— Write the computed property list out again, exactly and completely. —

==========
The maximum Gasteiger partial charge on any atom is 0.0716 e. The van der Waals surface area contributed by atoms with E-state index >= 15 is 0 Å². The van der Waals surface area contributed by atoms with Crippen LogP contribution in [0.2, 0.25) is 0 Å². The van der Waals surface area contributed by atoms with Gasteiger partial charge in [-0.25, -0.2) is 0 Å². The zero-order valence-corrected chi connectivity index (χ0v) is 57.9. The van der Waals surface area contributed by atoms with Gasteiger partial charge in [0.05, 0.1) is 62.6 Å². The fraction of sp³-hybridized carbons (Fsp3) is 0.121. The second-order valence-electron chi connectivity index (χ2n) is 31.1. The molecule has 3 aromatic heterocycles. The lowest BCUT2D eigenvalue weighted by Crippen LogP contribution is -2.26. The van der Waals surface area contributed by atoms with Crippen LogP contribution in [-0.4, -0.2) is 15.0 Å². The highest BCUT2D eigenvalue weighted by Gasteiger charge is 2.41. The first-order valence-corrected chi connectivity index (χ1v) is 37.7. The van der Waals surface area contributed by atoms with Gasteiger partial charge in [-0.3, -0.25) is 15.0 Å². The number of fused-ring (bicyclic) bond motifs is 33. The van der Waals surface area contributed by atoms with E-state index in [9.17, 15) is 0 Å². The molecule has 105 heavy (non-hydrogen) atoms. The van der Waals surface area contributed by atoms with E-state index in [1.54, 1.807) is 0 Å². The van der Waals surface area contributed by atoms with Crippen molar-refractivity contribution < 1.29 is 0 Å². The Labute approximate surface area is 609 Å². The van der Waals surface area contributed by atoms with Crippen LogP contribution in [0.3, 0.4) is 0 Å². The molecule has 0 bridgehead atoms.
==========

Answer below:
The maximum Gasteiger partial charge on any atom is 0.0716 e. The van der Waals surface area contributed by atoms with E-state index >= 15 is 0 Å². The van der Waals surface area contributed by atoms with Crippen LogP contribution in [0.2, 0.25) is 0 Å². The van der Waals surface area contributed by atoms with Gasteiger partial charge in [-0.25, -0.2) is 0 Å². The zero-order valence-corrected chi connectivity index (χ0v) is 57.9. The van der Waals surface area contributed by atoms with Gasteiger partial charge in [0.05, 0.1) is 62.6 Å². The fraction of sp³-hybridized carbons (Fsp3) is 0.121. The second-order valence-electron chi connectivity index (χ2n) is 31.1. The molecule has 3 aromatic heterocycles. The lowest BCUT2D eigenvalue weighted by Crippen LogP contribution is -2.26. The van der Waals surface area contributed by atoms with Crippen LogP contribution in [-0.4, -0.2) is 15.0 Å². The highest BCUT2D eigenvalue weighted by Gasteiger charge is 2.41. The first-order valence-corrected chi connectivity index (χ1v) is 37.7. The van der Waals surface area contributed by atoms with Gasteiger partial charge in [-0.3, -0.25) is 15.0 Å². The number of fused-ring (bicyclic) bond motifs is 33. The van der Waals surface area contributed by atoms with E-state index in [9.17, 15) is 0 Å². The molecule has 105 heavy (non-hydrogen) atoms. The van der Waals surface area contributed by atoms with E-state index in [1.54, 1.807) is 0 Å². The van der Waals surface area contributed by atoms with Crippen molar-refractivity contribution < 1.29 is 0 Å². The Labute approximate surface area is 609 Å². The van der Waals surface area contributed by atoms with Crippen LogP contribution in [0.3, 0.4) is 0 Å². The molecule has 0 bridgehead atoms.